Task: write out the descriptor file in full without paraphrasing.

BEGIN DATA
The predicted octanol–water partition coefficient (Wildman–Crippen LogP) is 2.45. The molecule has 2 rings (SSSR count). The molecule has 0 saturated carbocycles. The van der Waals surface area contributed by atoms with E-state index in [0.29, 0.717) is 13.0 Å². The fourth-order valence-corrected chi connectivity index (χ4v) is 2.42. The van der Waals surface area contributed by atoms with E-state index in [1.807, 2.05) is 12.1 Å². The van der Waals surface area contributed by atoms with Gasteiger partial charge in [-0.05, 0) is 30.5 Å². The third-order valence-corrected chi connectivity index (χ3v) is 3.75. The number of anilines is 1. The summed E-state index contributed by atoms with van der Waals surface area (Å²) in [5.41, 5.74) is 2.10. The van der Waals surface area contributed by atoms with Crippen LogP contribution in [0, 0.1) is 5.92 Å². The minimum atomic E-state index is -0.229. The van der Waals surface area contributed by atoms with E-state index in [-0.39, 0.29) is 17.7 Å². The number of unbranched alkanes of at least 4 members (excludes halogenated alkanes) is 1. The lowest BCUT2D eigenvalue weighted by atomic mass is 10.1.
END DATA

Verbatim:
The predicted octanol–water partition coefficient (Wildman–Crippen LogP) is 2.45. The molecule has 2 rings (SSSR count). The molecule has 0 saturated carbocycles. The van der Waals surface area contributed by atoms with E-state index in [0.29, 0.717) is 13.0 Å². The fourth-order valence-corrected chi connectivity index (χ4v) is 2.42. The van der Waals surface area contributed by atoms with E-state index in [1.807, 2.05) is 12.1 Å². The van der Waals surface area contributed by atoms with Gasteiger partial charge in [-0.05, 0) is 30.5 Å². The third-order valence-corrected chi connectivity index (χ3v) is 3.75. The number of anilines is 1. The summed E-state index contributed by atoms with van der Waals surface area (Å²) in [5.41, 5.74) is 2.10. The van der Waals surface area contributed by atoms with Crippen LogP contribution in [0, 0.1) is 5.92 Å². The minimum atomic E-state index is -0.229. The van der Waals surface area contributed by atoms with E-state index in [-0.39, 0.29) is 17.7 Å². The number of unbranched alkanes of at least 4 members (excludes halogenated alkanes) is 1. The lowest BCUT2D eigenvalue weighted by atomic mass is 10.1.